As hot as Saturday was, we were nowhere near as prepared for Sunday's swelter. The tailwind that we had with us for the last two days turned on us. The hot, sticky wind would be our demon -- seemingly in our faces no matter which way we headed. The temperatures were as hot as the previous day, but the humidity was greater and the swamps that lie between us and Grand Rapids offered no shelter from the wind or sun. A long hard slog. When it was first suggested that we bike to the cabin, this was the ride I feared; bugs, sweltering heat, wind and scrub. Here, I realized my nightmare ride. After an hour, we stopped for some water and rest under a little shade and I could tell that we were going to have to ride the ride Mrs described as "the mental part." To quote me Mrs, "the first leg is easy because it's new, the second day would test our bodies after the first day but the third day would be the mental day." Yes, yes it was.

The heat and the boredom were starting to really get us, the water was almost gone and the squeaking from my chain from yesterday's ride through gravel was grinding at my psyche. We stopped speaking to one another and just kept going. There isn't much in the line of civilization up here and just about the time I was about to turn into a raving, gibbering idiot, we stumbled across a bar. Like an oasis, it was the only thing at the intesection of 169 and Nowhere, but it wasn't an illusion. It had water and air conditioning and Bloddy Marys and cold Coke and beer. We listened to the local drunk tell his stories to the regular patrons, got differing opinions on the distance we've yet to ride, but it was magnificent.

We filled our bottles, thanked everyone and pressed on. The heat and stickiness were still there, but it didn't seem as oppressive as it did an hour ago. We pedaled for an hour to Hill City, had lunch at a charmless roadside bar and pressed on. Along the way, I thought that it might be be better if we went around the west side of Pokegama and arrived at Cohasset from the south instead of riding through Grand Rapids to highway 2. Just before the turnoff, we found yet another roadside bar with a helpful bartender and a some drunk lady that kept offering to draw us a map, and would stop, slurring "Honest to God, I'd hate to see you get lost" and then look for a piece of paper and then tell us to go through Grand Rapids. Then the show would start over again, with another slurred request for piece of paper, the feeling of guilt at our potential dislocation, and the directions to Grand Rapids. After this occured several more times, we politely said good bye and ducked out in a hail of "Honest to Gods" and "lemme getcha a maps" and mounted our bikes. The bartender came out and commented on our "ten speeds." We thanked him and rode the last half dozen miles down 169 (his suggestion) to Grand Rapids.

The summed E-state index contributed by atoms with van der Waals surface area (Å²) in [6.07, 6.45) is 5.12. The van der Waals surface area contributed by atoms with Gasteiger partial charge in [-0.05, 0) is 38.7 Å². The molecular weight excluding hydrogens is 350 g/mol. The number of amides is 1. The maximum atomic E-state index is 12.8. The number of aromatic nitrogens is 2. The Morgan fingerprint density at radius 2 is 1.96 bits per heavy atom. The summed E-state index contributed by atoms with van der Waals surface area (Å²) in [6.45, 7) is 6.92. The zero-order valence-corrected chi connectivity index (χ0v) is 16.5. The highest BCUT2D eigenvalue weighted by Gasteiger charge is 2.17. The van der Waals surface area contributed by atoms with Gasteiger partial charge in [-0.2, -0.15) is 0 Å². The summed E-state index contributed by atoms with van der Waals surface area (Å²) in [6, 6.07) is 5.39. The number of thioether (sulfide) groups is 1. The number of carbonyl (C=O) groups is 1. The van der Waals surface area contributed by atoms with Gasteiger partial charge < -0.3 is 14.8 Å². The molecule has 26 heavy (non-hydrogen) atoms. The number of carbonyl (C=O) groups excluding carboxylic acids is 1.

We picked up some sodas and fruit at a grocery store and played "spot the local/tourist" as people came in from the parking lot. We also had a pleasant conversation with a fellow from Iowa who was a bicyclist also. We spoke to the Lake People and told them that were were on our way and that we were in Grand Rapids. They didn't bother to tell us that cabin was a full eight miles from Cohasset and that messed with our heads. We were under the impression that the lake was nearby Highway 2, but instead it felt that we kept riding and riding and that we would never get there. It was then that a search party made its first contact with us -- a brother and his daughter were on bike and told us we weren't far. We headed back with them as our escort and eventually a crowed cheered us into the resort. They directed us to the lake and glided to the water and we dismounted and dived right in. Beers and dinner and tales of the road followed and and head shakes and muttered lines of "you're nuts" and "I can't believe you did it." We fell asleep to the sound of loons happy in our successful conclusion.

2 comments:

Pete said...

Wow, epic! Nice job getting it done.

the old bag said...

Gotta love those out-in-the-middle-of-nowhere bars...although we'd love 'em even more if they had good food.

:-)